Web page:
A total of 15.1% pupils aged 10 and 11 are classed as overweight and 25% as obese - a total of 40%.
This means an estimated 3,000 children in Newcastle aged two to 10 are classified as obese with a further 2,600 classified as overweight.
In reception 14.5% are obese when they start school, and 15.5% are overweight, giving a combined figure of 30% - also the highest of any of the North East local authorities.
The Wingrove ward was Newcastle’s fattest area, with 32.2% of children classified as obese. The second was Felling, Gateshead with 30.8%.
Director of Public Health at Gateshead Council, Carole Wood, said: “Our increasing obesity rate is one of the most important health threats facing our local population.
“From local surveys we know that a lot of people in Gateshead do not do enough physical activity and they don’t eat a healthy enough diet.
“We need to change these habits to improve the life chances and wellbeing of our future generations. To do that we are making a long term commitment to work with local communities to establish a culture where every child grows up eating well and being active, starting with maternal health and increasing the number of mums breastfeeding.
“Schools and families have the greatest potential to influence the health of our future generations.
“In Gateshead we hope to make a difference by increasing the take up of school meals and nutritional education, by promoting physical activity in schools and nurseries and by encouraging more people to walk or cycle to school or work.”
A spokeswoman for Public Health England in the North East said: “Child obesity is closely linked to socio-economic deprivation – and unfortunately the North East has some of the highest levels of deprivation in the country. Prevalence among youngsters living in the 10% most deprived areas around the country is nearly twice that for children living in the least deprived 10% of areas.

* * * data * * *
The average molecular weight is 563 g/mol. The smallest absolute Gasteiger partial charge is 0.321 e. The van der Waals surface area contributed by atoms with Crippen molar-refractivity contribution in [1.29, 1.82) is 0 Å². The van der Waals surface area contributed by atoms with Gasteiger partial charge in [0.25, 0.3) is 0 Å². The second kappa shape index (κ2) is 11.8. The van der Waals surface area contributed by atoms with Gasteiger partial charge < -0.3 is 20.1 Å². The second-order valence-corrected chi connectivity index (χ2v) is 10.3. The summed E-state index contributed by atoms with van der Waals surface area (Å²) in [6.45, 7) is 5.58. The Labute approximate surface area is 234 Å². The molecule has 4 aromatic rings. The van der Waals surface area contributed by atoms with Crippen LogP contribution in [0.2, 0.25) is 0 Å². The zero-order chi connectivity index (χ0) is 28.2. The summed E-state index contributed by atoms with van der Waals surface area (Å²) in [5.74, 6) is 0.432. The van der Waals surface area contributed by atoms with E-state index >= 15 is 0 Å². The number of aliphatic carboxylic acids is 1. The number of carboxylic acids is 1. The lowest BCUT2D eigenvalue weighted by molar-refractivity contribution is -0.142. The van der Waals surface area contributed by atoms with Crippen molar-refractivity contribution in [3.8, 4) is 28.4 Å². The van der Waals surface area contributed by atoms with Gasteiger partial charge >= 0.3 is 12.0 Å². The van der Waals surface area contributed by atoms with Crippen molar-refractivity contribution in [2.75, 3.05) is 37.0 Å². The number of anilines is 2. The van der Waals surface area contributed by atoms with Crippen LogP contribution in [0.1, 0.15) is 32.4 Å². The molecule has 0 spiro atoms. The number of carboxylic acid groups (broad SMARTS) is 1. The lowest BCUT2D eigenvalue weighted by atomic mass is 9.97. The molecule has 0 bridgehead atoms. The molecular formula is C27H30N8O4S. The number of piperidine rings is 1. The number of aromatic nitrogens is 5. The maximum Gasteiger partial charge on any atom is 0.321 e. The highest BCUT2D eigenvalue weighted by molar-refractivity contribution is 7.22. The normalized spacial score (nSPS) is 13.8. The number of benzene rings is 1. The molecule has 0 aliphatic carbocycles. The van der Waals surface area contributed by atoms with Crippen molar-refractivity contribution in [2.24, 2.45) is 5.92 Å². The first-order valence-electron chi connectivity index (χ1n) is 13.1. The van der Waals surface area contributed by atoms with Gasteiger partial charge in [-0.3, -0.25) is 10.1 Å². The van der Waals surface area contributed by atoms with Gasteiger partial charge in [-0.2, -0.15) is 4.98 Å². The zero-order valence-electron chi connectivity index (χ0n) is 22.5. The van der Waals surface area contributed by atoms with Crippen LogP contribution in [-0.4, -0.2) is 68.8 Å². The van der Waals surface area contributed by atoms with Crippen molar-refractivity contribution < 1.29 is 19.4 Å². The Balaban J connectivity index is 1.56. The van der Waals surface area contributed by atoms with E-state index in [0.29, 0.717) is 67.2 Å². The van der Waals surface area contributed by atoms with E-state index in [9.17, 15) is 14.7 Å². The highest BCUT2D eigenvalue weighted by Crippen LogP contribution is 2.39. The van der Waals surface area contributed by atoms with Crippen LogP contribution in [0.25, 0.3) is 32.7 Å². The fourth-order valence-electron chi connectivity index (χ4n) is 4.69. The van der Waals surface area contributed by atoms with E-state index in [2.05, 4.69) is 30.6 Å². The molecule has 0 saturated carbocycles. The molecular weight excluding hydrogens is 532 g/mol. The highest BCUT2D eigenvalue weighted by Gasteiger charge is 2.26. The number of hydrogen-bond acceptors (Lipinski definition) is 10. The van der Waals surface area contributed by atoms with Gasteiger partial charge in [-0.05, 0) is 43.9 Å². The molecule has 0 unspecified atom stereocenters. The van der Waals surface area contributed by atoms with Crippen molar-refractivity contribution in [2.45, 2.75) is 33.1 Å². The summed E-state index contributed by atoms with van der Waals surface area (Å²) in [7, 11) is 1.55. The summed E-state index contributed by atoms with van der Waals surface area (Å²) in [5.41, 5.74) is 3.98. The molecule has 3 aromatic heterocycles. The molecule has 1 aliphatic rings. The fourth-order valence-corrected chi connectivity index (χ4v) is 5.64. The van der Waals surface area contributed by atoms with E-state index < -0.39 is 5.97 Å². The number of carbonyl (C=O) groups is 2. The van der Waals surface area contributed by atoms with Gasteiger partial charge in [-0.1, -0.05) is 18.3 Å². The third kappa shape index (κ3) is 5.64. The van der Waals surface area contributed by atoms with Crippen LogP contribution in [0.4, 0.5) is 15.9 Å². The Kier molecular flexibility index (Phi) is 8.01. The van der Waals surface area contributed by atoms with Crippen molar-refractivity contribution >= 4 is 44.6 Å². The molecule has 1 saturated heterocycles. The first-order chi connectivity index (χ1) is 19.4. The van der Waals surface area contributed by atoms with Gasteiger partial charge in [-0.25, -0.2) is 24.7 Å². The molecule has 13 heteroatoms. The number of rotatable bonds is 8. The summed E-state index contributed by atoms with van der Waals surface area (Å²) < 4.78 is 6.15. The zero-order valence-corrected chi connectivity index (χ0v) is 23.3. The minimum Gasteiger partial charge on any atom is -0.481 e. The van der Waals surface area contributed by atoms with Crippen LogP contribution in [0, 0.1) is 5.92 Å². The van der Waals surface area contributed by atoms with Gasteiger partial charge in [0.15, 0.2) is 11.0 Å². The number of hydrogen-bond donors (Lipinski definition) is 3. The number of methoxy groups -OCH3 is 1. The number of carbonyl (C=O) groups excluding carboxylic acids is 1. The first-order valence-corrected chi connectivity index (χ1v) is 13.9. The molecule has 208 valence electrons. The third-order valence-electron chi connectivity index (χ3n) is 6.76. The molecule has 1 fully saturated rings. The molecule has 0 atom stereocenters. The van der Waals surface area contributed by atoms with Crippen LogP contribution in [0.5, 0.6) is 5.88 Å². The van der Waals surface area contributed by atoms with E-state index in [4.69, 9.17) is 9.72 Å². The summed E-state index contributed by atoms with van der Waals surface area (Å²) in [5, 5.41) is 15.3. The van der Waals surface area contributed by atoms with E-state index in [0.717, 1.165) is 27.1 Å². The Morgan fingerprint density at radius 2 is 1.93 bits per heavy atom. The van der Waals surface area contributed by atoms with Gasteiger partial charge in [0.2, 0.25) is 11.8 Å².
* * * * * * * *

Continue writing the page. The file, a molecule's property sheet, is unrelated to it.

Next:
“Children’s health is one of Public Health England’s top five priorities. What happens to children in their early years can affect their health and opportunities throughout their life.
“There is much more to do but PHE is already helping children be as healthy as possible by encouraging healthy behaviours and preventing illness so that they can lead long and healthy lives.
“Some of our current programmes include Change4Life programme, working with local authorities to help identify and reduce childhood obesity through the National Child Measurement Programme, and working with our partners to support vulnerable families through the healthy child programme, family nurse partnership, and Troubled Families Programme.”
In response to the BJSM report, a Government spokesman said: “This Government is taking decisive action to harness the Olympic spirit and make sure every child has the opportunity to be fit and healthy.
“We have extended our ring-fenced funding for primary schools to spend on sport to 2015/16 - with a total of £540m now going directly to head teachers to improve PE and sport in their schools.”